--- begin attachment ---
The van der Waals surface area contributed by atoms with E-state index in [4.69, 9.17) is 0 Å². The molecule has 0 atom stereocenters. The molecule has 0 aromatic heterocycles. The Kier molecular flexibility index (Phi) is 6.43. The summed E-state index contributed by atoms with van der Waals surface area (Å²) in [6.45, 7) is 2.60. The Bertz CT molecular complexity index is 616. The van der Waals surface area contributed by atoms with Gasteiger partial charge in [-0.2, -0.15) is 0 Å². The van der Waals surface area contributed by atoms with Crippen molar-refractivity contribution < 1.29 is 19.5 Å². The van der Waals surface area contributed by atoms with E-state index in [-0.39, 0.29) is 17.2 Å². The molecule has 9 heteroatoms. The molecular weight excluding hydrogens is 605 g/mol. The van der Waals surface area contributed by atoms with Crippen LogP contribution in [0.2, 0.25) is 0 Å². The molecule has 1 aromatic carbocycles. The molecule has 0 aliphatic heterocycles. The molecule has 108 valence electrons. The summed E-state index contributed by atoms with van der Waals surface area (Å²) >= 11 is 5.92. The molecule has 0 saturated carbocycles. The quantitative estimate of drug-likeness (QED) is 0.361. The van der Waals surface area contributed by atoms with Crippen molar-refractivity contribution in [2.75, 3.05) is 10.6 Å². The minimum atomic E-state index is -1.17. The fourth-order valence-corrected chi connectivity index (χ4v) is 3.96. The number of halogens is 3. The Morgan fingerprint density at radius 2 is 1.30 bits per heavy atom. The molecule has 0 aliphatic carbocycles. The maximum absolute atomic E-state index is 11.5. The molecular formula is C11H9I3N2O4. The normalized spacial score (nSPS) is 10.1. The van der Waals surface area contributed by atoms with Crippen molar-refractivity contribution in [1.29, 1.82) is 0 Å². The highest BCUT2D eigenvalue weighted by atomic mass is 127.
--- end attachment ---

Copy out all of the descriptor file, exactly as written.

The van der Waals surface area contributed by atoms with E-state index in [4.69, 9.17) is 0 Å². The molecule has 0 atom stereocenters. The molecule has 0 aromatic heterocycles. The Kier molecular flexibility index (Phi) is 6.43. The summed E-state index contributed by atoms with van der Waals surface area (Å²) in [6.45, 7) is 2.60. The Bertz CT molecular complexity index is 616. The van der Waals surface area contributed by atoms with Gasteiger partial charge in [-0.2, -0.15) is 0 Å². The van der Waals surface area contributed by atoms with Crippen molar-refractivity contribution < 1.29 is 19.5 Å². The van der Waals surface area contributed by atoms with E-state index in [-0.39, 0.29) is 17.2 Å². The molecule has 9 heteroatoms. The molecular weight excluding hydrogens is 605 g/mol. The van der Waals surface area contributed by atoms with Crippen LogP contribution in [0.2, 0.25) is 0 Å². The molecule has 1 aromatic carbocycles. The molecule has 0 aliphatic heterocycles. The molecule has 108 valence electrons. The summed E-state index contributed by atoms with van der Waals surface area (Å²) >= 11 is 5.92. The molecule has 0 saturated carbocycles. The quantitative estimate of drug-likeness (QED) is 0.361. The van der Waals surface area contributed by atoms with Crippen molar-refractivity contribution in [2.75, 3.05) is 10.6 Å². The minimum atomic E-state index is -1.17. The fourth-order valence-corrected chi connectivity index (χ4v) is 3.96. The number of halogens is 3. The Morgan fingerprint density at radius 2 is 1.30 bits per heavy atom. The molecule has 0 aliphatic carbocycles. The maximum absolute atomic E-state index is 11.5. The molecular formula is C11H9I3N2O4. The normalized spacial score (nSPS) is 10.1. The van der Waals surface area contributed by atoms with Crippen molar-refractivity contribution in [1.29, 1.82) is 0 Å². The highest BCUT2D eigenvalue weighted by atomic mass is 127.